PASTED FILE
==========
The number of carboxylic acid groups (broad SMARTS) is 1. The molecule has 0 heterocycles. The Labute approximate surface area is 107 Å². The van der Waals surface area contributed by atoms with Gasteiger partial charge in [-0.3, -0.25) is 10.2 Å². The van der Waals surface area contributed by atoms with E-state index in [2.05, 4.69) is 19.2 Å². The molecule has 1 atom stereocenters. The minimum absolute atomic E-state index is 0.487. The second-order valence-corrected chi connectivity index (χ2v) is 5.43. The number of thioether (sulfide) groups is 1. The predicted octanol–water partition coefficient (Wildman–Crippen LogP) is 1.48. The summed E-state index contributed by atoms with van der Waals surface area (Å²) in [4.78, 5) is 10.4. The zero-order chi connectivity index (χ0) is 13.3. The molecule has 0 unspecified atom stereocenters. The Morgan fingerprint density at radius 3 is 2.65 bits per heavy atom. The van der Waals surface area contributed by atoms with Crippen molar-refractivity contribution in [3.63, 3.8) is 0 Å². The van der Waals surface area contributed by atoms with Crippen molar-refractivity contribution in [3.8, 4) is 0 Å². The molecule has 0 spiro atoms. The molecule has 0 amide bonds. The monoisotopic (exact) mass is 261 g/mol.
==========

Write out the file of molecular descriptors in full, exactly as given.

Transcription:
The number of carboxylic acid groups (broad SMARTS) is 1. The molecule has 0 heterocycles. The Labute approximate surface area is 107 Å². The van der Waals surface area contributed by atoms with Gasteiger partial charge in [-0.3, -0.25) is 10.2 Å². The van der Waals surface area contributed by atoms with E-state index in [2.05, 4.69) is 19.2 Å². The molecule has 1 atom stereocenters. The minimum absolute atomic E-state index is 0.487. The second-order valence-corrected chi connectivity index (χ2v) is 5.43. The number of thioether (sulfide) groups is 1. The predicted octanol–water partition coefficient (Wildman–Crippen LogP) is 1.48. The summed E-state index contributed by atoms with van der Waals surface area (Å²) in [4.78, 5) is 10.4. The zero-order chi connectivity index (χ0) is 13.3. The molecule has 0 unspecified atom stereocenters. The Morgan fingerprint density at radius 3 is 2.65 bits per heavy atom. The van der Waals surface area contributed by atoms with Crippen molar-refractivity contribution in [3.63, 3.8) is 0 Å². The van der Waals surface area contributed by atoms with Crippen molar-refractivity contribution in [3.8, 4) is 0 Å². The molecule has 0 spiro atoms. The molecule has 0 amide bonds. The monoisotopic (exact) mass is 261 g/mol.